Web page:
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Some people staunchly insist on waiting until they “feel” like doing something to do it. 

This seems to happen for a number of reasons. 

For some people, they strongly believe in the correctness of their “gut instinct.” They feel that if they are disinclined to do something— if their “gut” isn’t telling them that a thing is the thing to do just then— then they should “trust their gut” and not do the thing. 

For others, it seems to be linked to the fact that it’s simply hard to do things we don’t feel like doing. It’s hard to get motivated; it’s hard to see the upside; it’s hard to see the point. 

Whatever the reason we’re disinclined to do things we don’t feel like doing at the moment, we need to come to terms with the fact that it’s ONLY by getting ourselves to do things we don’t feel like doing that we can grow and achieve. 

Put another way: it’s never, ever going to be the case that we’re always in the mood to do what needs to be done when it needs to be done. 

If we don’t develop strategies to get ourselves to do things even when we don’t feel like it, we will stall. 

Our goals will stall. 

Our growth will stall. 

By resisting doing the things that need to get done because “we don’t feel like it,” we put everything we’ve worked for up to that point in severe jeopardy. 

There are two keys to dealing with the “I don’t feel like it” virus: 

One, we have to deeply accept that sometimes we’re going to have to do things that we don’t feel like doing. We have to give up, with extreme prejudice, the fantasy that life will ever be as easy as never having to do anything we don’t feel like doing. 

And two, we need to develop strategies to get us through things we don’t feel like doing.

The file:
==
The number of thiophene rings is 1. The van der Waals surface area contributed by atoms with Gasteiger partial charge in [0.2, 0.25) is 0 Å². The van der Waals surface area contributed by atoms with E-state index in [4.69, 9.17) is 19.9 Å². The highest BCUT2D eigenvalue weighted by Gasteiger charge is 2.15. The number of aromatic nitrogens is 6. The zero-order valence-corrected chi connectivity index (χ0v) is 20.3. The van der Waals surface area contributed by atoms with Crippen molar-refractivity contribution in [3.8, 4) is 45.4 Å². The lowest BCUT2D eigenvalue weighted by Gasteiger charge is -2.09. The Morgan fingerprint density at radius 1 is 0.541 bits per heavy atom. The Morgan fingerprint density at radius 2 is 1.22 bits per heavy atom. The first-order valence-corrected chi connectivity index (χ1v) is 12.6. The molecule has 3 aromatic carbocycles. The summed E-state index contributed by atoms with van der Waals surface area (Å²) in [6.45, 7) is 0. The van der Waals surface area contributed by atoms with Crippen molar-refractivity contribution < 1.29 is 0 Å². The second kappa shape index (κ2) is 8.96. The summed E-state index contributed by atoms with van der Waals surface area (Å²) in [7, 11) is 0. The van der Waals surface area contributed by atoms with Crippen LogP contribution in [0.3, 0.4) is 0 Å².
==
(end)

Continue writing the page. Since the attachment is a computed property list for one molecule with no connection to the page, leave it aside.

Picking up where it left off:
Developing such strategies is often easier and more straightforward than it might seem. 

When we don’t feel like doing something, what is that really about? 

What it most often boils down to, we are focusing on whatever task is in front of us in such a way that is making the task seem aversive. 

In other words, the specific way we’re approaching and thinking about the task is making us disinclined to do it. No more, no less. 

Maybe we’re focusing on how long it’ll take. 

Maybe we’re focusing on how difficult it’ll be. 

Maybe we’re focusing on how having to do the task in the first place is making us feel controlled or manipulated. 

Maybe we’re mad at ourselves for having agreed to do the thing, and thus we’re dragging our feet in passive protest. 

Whatever your collection of thoughts and attitudes toward the task may be, it’s important to take stock of them. Seriously ask yourself: what am I focusing on here? 

Once you’re clear on what your focus is regarding the task, you can start to tinker with your perspective a bit in order to get you through the task. 

Maybe instead of focusing on how off-putting doing all of the thing at once might be, you can focus on doing the task ten minutes at a time (if that’s an option). 

Maybe instead of focusing on how manipulated and controlled you feel in having to do the task at all, you can focus on how good it might feel to take your power back once the task is through. 

Maybe instead of focusing on how physically painful some aspects of the task might be, you can focus on how nice it’ll feel to get those painful elements behind you. 

Maybe instead of focusing on what a drag any element of the task is, you can focus on specific distraction techniques that might help you get through the task minute by minute. 

Understand: none of these tools or skills is likely to take away completely your aversion to doing the task. This is why coming up with strategies to get you through the task is a secondary matter to fundamentally accepting in the first place that you simply have to do some things you don’t feel like doing if you’re going to achieve your goals and live your values. 

Don’t fall into the trap of believing that your “gut” is telling you you should never have to endure discomfort. 

Don’t fall into the trap of trying to declare your independence and celebrate your autonomy by simply avoiding tasks for the sake of proving you can’t be told what to do. 

Accept that sometimes we need to grit our teeth and get through some things. 

Then get smart about how to do it. 

 

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3 thoughts on “You don’t feel like doing it. So?

    1. So there’s just one factor you left out:
      It’s OK not to do something you don’t feel like doing, if it’s not important or significant to you.

      Like

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